A Unicef representative in Pakistan said that an estimated 16 million children have been impacted by the "super floods" and at least 3.4 million girls and boys remain in need of immediate, lifesaving support.
In a statement, Abdullah Fadil, who recently concluded a two-day visit to the flood-affected areas of Sindh, said the situation was extremely grim in flood-hit areas with malnourished children battling diarrhoea, dengue fever and several painful skin diseases, Dawn reported. He said that floods have claimed lives of at least 528 children and each and every one of these deaths was a tragedy which could have been averted.
As the magnitude of flood disaster continues to unfold, international aid continues to trickle in.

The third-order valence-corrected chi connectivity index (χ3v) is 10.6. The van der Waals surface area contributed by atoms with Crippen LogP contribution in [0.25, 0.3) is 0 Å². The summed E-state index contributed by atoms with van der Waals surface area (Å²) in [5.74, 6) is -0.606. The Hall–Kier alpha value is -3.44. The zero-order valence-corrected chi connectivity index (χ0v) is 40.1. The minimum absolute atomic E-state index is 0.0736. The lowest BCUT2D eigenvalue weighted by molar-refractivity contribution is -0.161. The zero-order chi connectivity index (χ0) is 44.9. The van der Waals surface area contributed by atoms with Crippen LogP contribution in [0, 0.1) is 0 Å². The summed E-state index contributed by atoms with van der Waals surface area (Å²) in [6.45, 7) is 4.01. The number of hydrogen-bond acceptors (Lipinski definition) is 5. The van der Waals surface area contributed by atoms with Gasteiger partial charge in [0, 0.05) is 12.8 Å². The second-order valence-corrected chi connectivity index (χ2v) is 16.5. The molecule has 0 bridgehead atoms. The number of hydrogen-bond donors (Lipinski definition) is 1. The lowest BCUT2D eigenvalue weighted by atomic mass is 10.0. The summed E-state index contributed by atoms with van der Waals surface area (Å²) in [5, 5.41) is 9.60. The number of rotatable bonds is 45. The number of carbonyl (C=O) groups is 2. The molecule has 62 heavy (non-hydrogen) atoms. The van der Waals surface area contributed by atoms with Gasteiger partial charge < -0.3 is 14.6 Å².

The Japanese government on Friday announced $7 million, while the Canadian government pledged C$3 million for the flood-hit people.
"The sad reality is that without a massive increase in support and aid, many more children will lose their lives," Dawn news quoted the Unicef representative as saying. "A lot of the mothers are anaemic and malnourished themselves and have very low-weight babies. Mothers are exhausted or ill and they are unable to breastfeed. Millions of families have been forced from their homes, now living with little more than rags to protect themselves from the scorching sun as temperatures in some areas pass 40 degrees Celsius.
"Many families have been forced to seek shelter on slivers of higher ground, often alongside roads putting children at risk, as lower land is covered by huge expanses of stagnant water, extending as far as the eye can see. The additional threats of snakes, scorpions and mosquitoes are ever-present in the area," Fadil said.